The humour notwithstanding she does manage to remind us that Ramadan is about tapping into your spirituality and connection with God which is Ramadan's message and blessing.

And while we are on the subject of 3ibadah (tenets of worshipping God) and spirituality, another Ramadan related post is by White African , a Libyan in Britain. She recently returned from Umrah and is sharing with us the beautiful spirit of Mecca and Medinah from her clandestine mobile phone camera.

“seeing the haram again was amazing, the whole place takes over you and you forget about all your problems, life, bills, application forms etc… its simply serenity…obviously i took pictures but the ones inside the haram where from my mobile as my camera is too big to hide [...] its always weird to come back after visiting mecca and madina, you kinda get absorbed by the life style of praying in the haram and listening to the adhan and generally having more ibadah in your life[..]mecca and madina is filling up pretty fast with people who are coming especially for ramadan, by the time we left it was choca block…”

Another facet is expressed by Khadijateri, an American living in Tripoli and married to a Libyan. Like On the edge, she is making her own Ramadan preparations.

“I've spent the weekend relaxing and getting things ready for Ramadan[...]The shopping part was the pleasant part. I got a new blender and a microwave oven. Also some stuff for the kitchen; plastic containers and soup spoons. I have plenty of everything for the kitchen already. I also picked up some curtains for my bedroom and a small furniture dealie with three drawers in it that fits nicely under my desk. I didn't need those but I wanted them and cash was in my pocket so I got them. I decided that for the groceries I'm not going to go shopping for anything special. There's a shop around the corner that always has just about everything I need.”

She also hits Libyans under the belt:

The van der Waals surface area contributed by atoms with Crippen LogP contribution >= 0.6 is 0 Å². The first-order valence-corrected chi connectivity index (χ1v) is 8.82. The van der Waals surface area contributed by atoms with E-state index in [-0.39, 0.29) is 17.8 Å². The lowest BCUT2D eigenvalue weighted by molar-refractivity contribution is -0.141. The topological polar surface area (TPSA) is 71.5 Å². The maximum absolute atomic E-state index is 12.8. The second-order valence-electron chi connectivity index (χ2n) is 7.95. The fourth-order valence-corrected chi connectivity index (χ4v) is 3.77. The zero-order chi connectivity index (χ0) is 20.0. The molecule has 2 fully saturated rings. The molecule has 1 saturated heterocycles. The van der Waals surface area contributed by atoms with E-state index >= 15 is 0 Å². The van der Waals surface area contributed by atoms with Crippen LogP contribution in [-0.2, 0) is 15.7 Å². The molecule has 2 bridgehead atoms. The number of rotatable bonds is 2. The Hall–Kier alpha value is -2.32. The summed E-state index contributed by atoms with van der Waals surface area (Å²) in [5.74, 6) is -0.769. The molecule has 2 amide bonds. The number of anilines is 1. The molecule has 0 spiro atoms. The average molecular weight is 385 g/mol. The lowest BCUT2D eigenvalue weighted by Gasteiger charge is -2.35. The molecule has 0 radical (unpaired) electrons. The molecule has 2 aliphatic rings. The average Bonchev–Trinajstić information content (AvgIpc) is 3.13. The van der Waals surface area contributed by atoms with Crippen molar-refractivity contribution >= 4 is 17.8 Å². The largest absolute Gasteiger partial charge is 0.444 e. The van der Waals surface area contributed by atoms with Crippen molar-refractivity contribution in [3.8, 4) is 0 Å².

I can't understand why Libyans go berserk at the grocery store right before Ramadan starts. You would think that all the food was going to disappear or something.

To be fair Ramadan has been increasingly commercialized in the Arab world at least and even in Libya shopping for groceries and cooking utensils and renovating kitchens has become a major aspect in pre-Ramadan planning. Also the ills of modernization and globalization are increasingly catching up with us and eroding some of the more innocent aspects of our culture making us more materialistic. Yet I would like to think that most Libyans were not shopping because they are gluttons or stupid enough to think that food would disappear soon but rather perhaps the simple reason is like on the edge implied i.e. early preparations in order to save more time for religious contemplation?

Ramadan Mabrouk to you all!

  • http://on-the-edge-of-something.blogspot.com/ On The Edge

    Wishing you……

    Peace in your soul .

    Goodness from your charity .

    Happiness from your prayers .

    Strength in your faith .

    Wish you a wonderful Ramadan to you and your family this year . Thank you for including me in your review .
    On The Edge

  • Pingback: Global Voices Online » Morocco: Welcoming Ramadan

  • Wahda

    Does this Ramadan special count?, Do we have to wait another three or four months to get an update?

  • Fozia

    On the edge – thank you, you deserve being mentioned because you bring up interesting angles about Libya.

    Wahda – I take your comment as a compliment, I try to do as much as possible to update, it is not always easy.

    Kul am wa entum bekheir.

World regions

Countries

Languages